Friday, 24 June 2011

The Two Towers

I stole the idea for this title from Elaine who was one of the bloggers who joined me at two venues two days ago, courtesy of the lovely people at Harper Collins. Or possibly HarperCollins, I'm not sure which is de rigueur. Nor am I entirely sure what de rigueur means. Let's move on swiftly.

The two towers in question were the Oxo Tower and the Tower of London - neither of which had I been to before. I met Elaine and Claire outside the lifts to the Oxo Tower, and we went up to the top floor and the brasserie, to be greeted by some friendly folk from Harper (let's settle on that for now - sorry Mr. Collins, I do appreciate your work) and introduced to the authors whom we were meeting. Step forward Fanny Blake and David Nobbs, both of whom were funny, charming, and great fun to chat with. Fanny Blake's first novel What Women Want is out soon (or possibly out now) more info here - and I was fascinated by her previous career as a literary editor. I think the editor's job is remarkable - I could read a novel and say which bits I did or didn't like, but the ability to suggest how to reshape a novel or a character is far beyond me.

David Nobbs (famous for TV writing, as well as novels - he wrote for The Two Ronnies, Reginald Perrin, etc.) has a book out now called It Had To Be You - more info here - spot their deliberate mistake; they refer to the novel by its working title Life After Deborah(!) David is a great conversationalist, and I was mostly delighted to meet someone else who loves Stephen Leacock and Saki. In fact, both of us find that we never meet others who love Leacock (although I think he is still 'known' in Canada?) so we raised a glass to him.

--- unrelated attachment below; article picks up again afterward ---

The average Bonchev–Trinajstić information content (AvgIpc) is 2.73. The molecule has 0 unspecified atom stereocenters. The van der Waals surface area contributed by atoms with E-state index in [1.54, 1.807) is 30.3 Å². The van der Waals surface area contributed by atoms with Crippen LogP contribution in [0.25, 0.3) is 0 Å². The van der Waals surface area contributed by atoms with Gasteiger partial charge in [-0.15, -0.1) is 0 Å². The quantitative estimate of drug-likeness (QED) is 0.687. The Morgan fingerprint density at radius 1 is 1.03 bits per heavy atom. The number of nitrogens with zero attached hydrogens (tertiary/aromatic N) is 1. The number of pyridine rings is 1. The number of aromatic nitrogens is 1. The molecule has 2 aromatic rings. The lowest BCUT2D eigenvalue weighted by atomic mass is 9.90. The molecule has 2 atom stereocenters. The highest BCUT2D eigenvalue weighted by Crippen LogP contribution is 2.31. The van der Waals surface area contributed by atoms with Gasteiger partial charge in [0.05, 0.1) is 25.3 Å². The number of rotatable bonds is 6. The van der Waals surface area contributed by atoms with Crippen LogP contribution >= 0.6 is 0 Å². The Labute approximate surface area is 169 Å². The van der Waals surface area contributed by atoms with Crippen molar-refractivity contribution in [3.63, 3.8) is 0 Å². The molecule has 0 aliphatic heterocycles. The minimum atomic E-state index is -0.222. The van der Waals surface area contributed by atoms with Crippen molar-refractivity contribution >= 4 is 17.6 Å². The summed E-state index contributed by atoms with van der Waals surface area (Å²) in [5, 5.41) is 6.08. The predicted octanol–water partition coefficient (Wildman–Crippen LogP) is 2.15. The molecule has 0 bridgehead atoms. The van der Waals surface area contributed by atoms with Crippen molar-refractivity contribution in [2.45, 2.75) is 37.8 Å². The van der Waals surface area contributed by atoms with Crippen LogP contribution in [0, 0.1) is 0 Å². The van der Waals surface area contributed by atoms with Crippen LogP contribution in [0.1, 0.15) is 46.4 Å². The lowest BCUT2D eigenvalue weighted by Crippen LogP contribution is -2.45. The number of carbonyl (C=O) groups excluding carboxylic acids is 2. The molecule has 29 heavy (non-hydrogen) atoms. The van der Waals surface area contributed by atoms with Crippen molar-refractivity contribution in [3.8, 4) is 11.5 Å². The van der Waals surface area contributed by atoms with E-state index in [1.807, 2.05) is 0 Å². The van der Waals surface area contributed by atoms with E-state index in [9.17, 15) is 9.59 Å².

Oh, yes, the food and drink! Cocktails were cunningly matched to trays of delicious individual desserts - photos on Talli's blog here, Talli being another author/blogger whom I met for the first time. I also met Amanda (we discovered we knew lots of people in common, since we'd both been library trainees at the Bodleian) and Mel, and saw Jackie again, which was lovely.

And then on to the Tower of London! Sarah Gristwood was talking about her latest book, The Girl in the Mirror - a telling of Elizabeth I and Essex. I would have been tempted to call it The Only Way of Essex, but that's probably why I'm not a publisher. I almost never read historical fiction, but Gristwood's talk (which was more of general historical interest than specific to her novel) was entertaining and might lead me to try it out... The canapes served afterwards included quails' eggs, so that was another first for me. As was travelling solo in a taxi! Take this boy out of the provinces, and everything changes.


It was a great day out - always a joy and a surprise that publishers know about bloggers, and want to get us involved. Lovely to meet the authors, publishers, and other bloggers, and to do more than Essex managed: go to the Tower of London, and leave it alive.

9 comments:

  1. I cannot believe you have never been on your own in a taxi before Simon!!!

    Glad you had a fun day in our wonderful Metropolis, hope you like the quail's egg (just where do you put the ' in this instance). As I'm sure you know, those of us who live here eat them for breakfast everyday of the week with our Jamon Iberico.